The lack of any regulations on the potency of THC in marijuana has allowed the cannabis industry to increase the potency to astronomical proportions, resulting in a burgeoning public health crisis. Many people seem to lack a true understanding of the potential negative consequences of the higher-potency THC.
This review of the scientific literature, stretching across six decades, makes the case that antipsychotics, over the long-term, do more harm than good. The drugs lower recovery rates and worsen functional outcomes over longer periods of time.
Cognitive Behavioral Therapy (CBT) has been a hot topic of late. In the recent MIA blog posting, “Colonization or Post Psychiatry,” multiple references were made about “system therapists” promoting CBT coming into the Hearing Voices Movement to possibly dilute or co-opt the essential revolutionary character of the movement, thus turning it into something more mainstream and less threatening to the status quo of Biological Psychiatry’s oppressive medical model.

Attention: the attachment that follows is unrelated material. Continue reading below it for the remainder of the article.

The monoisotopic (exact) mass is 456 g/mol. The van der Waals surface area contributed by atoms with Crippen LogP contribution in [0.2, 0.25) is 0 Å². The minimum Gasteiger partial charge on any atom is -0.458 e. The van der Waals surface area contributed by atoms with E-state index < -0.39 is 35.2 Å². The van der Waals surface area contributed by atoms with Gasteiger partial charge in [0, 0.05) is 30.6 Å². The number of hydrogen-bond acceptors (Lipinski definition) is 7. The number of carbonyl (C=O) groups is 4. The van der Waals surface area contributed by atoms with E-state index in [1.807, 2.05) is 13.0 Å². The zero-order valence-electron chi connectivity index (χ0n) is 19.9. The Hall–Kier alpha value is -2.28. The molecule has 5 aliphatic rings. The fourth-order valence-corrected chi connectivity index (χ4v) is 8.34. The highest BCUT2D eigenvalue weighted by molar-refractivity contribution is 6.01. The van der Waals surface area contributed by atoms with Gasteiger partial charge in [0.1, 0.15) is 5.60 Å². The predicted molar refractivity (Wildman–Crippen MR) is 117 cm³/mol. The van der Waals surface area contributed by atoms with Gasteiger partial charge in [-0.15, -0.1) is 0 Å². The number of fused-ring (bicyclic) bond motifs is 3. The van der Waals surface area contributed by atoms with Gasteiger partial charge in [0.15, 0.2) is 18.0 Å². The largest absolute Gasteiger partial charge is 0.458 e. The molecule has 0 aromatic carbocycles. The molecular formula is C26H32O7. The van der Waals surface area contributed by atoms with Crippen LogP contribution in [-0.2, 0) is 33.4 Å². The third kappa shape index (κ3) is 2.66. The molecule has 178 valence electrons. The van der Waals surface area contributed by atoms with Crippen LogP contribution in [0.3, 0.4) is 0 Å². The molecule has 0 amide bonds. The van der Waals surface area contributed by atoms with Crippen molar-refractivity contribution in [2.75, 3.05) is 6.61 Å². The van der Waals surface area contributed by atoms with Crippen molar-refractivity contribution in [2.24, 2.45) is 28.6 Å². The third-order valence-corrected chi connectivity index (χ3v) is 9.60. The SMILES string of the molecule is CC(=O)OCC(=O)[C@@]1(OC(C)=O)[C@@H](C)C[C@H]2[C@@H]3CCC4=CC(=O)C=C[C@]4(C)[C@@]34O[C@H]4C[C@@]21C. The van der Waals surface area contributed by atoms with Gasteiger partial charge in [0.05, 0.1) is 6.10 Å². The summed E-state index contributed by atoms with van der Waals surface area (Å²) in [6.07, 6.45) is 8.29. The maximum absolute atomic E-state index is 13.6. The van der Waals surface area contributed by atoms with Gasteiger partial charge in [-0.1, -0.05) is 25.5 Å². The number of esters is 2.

Twin studies supply the most frequently cited evidence in favor of important genetic influences on human behavioral differences. In an extremely small yet influential handful of studies, twin pairs were said to have been reared apart in different families. Twin researchers and others view this occurrence as the ultimate test of the relative influences of nature (genes) and nurture (environment). According to this view all behavioral resemblance between reared-apart MZ twin pairs (known as “MZA” pairs) must be the result of their 100% genetic similarity, because such pairs share no environmental similarity. But, far from being separated at birth and reared apart in randomly selected homes representing the full range of potential behavior-influencing environments, and meeting each other for the first time when studied, most MZA pairs were only partially reared apart, and grew up in similar cultural and socioeconomic environments at the same time.